We hear them and we speak out for all of our rights as women workers. This year, we march, with our boots on the ground loudly echoing the chants for justice–and we call special attention to the continuing feminization of poverty. Now more than ever immigrant women and women of color, face lower wages, less or no benefits, and unjust discrimination! Women have higher poverty rates than men, with a third of women living in poverty or on the brink. Women make up more than two-thirds of the low-income and minimum-wage workforce and they make less on average than their male counterparts for these same jobs. Asian and Pacific-Islander women make up 3% of the population and 4% of low-wage workers. How can our families survive if women are made to work harder and our work is less valued?

Indeed, despite the privileged calls for women to “lean in,” it is hard to deny that women, especially transnational women and women of color, are struggling. We will not lean in–WE WILL MARCH FORWARD! We transnational women march these streets because we look around – into our own lives, our families, and our communities and we know the reality of this injustice and inequality. Even as transnational women and women of color seek jobs and act as breadwinners for their families, they are paid less than their male and white female counterparts, with black women earning 64 cents and Latinas 55 cents to every dollar a white man makes. The share of women of color at or below minimum wage more than doubled from 2007 to 2012. Even the poverty rates for women of color compared to white women was more than double.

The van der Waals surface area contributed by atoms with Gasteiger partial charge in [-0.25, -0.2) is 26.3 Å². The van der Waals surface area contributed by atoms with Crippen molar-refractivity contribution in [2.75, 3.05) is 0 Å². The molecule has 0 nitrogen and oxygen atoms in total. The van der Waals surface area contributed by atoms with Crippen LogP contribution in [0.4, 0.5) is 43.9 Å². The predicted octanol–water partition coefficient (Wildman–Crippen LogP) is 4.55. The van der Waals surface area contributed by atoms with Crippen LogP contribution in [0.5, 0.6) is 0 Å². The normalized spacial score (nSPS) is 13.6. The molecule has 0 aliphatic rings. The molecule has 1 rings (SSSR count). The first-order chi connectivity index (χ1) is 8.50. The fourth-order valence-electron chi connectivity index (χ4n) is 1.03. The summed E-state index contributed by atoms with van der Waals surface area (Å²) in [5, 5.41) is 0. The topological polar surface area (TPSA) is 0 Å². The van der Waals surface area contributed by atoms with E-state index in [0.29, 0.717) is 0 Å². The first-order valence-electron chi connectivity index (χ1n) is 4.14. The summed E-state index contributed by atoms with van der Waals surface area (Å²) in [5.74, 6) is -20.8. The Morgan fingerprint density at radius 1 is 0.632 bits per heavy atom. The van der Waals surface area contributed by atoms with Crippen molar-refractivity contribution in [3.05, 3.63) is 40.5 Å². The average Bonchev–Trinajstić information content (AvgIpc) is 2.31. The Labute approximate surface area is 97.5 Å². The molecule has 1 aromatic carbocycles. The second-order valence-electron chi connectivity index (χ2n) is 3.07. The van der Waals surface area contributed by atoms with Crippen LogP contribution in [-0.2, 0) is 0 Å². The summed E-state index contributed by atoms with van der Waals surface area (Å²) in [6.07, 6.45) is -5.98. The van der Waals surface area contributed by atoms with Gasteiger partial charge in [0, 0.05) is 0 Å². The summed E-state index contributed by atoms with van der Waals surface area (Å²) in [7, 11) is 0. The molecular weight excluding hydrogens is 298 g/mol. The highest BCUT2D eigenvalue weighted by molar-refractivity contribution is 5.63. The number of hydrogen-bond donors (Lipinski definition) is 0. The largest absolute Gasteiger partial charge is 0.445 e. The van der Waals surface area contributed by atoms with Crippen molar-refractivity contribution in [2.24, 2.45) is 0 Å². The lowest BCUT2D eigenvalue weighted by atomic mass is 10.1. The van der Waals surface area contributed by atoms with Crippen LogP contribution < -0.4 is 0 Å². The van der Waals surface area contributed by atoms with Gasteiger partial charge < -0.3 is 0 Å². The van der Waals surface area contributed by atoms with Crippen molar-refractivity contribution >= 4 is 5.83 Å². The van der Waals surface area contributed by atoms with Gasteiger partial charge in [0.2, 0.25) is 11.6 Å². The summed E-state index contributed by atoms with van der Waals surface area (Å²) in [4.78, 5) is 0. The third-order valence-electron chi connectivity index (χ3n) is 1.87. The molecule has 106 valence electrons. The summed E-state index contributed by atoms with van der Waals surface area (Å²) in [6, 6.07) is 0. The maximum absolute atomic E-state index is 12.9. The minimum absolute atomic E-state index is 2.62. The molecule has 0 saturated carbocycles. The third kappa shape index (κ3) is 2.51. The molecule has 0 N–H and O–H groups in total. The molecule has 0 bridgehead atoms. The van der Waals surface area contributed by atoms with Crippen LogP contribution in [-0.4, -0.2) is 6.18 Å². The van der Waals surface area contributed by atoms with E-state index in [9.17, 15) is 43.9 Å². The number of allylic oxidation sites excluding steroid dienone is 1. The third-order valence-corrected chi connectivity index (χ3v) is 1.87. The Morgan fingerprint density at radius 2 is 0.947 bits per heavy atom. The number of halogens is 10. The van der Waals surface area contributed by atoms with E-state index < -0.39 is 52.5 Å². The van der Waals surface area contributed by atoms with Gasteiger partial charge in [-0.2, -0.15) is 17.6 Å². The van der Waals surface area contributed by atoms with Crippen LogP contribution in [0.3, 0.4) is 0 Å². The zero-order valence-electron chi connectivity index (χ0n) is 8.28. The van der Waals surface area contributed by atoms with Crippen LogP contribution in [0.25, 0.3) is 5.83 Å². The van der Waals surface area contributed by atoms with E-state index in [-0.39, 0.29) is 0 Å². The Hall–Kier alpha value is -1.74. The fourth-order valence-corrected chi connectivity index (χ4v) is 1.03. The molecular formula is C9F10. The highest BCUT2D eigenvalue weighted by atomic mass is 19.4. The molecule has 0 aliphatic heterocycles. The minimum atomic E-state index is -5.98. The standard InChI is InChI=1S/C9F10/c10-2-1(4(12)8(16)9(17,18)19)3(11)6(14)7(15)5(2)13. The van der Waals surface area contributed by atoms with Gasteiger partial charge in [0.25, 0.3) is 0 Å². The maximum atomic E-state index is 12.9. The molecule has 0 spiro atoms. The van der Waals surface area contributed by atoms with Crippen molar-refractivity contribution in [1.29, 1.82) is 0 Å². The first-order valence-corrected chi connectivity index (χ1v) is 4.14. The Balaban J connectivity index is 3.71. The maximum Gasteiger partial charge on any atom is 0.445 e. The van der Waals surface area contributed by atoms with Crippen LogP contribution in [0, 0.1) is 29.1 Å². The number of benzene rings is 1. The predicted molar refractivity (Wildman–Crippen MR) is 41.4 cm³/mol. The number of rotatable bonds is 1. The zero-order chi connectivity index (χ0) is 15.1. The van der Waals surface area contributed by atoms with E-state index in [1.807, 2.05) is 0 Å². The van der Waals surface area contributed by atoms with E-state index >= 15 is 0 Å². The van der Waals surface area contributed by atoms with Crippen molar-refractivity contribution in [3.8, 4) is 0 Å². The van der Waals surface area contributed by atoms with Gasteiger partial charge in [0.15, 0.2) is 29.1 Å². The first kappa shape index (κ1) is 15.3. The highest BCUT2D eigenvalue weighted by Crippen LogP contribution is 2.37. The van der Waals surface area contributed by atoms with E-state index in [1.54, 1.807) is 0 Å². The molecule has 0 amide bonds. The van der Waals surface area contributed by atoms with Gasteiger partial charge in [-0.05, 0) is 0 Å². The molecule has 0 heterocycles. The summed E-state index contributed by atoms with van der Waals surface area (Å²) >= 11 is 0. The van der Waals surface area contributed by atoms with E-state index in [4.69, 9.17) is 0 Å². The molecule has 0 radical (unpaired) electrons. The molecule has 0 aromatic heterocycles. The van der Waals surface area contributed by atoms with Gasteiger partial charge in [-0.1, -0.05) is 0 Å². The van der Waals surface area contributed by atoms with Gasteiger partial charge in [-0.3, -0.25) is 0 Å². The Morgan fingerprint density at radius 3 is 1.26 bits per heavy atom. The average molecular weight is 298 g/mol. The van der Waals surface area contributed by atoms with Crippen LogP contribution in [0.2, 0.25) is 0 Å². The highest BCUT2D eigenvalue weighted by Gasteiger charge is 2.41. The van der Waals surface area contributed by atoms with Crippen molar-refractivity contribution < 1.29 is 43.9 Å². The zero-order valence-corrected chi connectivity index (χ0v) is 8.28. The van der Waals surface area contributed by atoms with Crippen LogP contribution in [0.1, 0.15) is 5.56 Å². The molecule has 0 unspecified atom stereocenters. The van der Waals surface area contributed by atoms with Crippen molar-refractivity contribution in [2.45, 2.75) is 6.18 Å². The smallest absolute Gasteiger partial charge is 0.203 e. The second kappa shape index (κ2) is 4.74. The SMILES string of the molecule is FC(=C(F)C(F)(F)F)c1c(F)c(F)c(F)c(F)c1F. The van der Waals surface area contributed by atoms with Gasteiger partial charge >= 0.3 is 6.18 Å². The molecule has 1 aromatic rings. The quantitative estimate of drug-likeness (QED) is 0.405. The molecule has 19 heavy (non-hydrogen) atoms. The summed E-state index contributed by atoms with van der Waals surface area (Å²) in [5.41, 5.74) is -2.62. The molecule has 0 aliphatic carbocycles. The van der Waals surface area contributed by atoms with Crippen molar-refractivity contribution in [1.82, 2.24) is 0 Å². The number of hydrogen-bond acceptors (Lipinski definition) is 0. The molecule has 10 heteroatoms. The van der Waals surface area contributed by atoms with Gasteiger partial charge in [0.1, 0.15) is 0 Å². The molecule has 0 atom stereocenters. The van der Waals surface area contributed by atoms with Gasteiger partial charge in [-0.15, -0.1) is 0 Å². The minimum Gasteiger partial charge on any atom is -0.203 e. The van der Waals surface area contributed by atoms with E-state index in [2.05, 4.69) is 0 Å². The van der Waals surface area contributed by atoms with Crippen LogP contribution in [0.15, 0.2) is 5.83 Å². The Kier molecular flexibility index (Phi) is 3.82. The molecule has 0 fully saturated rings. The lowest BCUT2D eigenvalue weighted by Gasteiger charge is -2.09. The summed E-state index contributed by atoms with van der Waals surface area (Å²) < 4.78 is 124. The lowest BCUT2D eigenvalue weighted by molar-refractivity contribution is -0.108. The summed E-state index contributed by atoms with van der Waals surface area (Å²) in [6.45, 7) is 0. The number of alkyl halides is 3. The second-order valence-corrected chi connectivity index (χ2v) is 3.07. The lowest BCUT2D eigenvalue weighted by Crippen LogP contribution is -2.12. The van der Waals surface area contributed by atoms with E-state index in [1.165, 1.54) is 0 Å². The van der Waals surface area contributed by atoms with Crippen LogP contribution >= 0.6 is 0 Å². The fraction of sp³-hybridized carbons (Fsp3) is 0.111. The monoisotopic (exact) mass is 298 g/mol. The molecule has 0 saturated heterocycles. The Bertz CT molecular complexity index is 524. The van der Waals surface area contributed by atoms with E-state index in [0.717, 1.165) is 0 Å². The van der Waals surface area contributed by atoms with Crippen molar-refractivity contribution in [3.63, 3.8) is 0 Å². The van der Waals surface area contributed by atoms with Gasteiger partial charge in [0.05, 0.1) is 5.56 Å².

The feminization of poverty extends beyond monetary compensation–it is about the stealing away of choices, opportunities, and the ability to make decisions for ourselves and our families. Institutional powers have purposefully limited access or resources from transnational women including health care, reproductive and preventative care, child care, paid leave, and penalized women of color who try desperately to make a living wage. We remember the case of Shanesha Taylor, who is homeless and whose children were taken away because she had to leave them in the
car while at a job interview because she could not get child care. We recognize the many women who cannot afford a sick day or who have to take on multiple jobs. Many transnational and women of color have to work – and the choice to not work is a luxury and a privilege many transnational and women of color cannot afford. The service and minimum wage jobs that many take on are the least likely to offer benefits and have less job security. We cannot ignore that immigrant women are 70% more likely to lack health insurance compared to those born in the U.S. and without that help, they are unable to access adequate and affordable health care. The ability to adequately care for themselves and their families, while also working to support them, remains elusive and unattainable. Even with the new policies in place, transnational women need a swifter path to gain access to health care – the long wait currently in place can mean life or death for a hardworking woman and her family.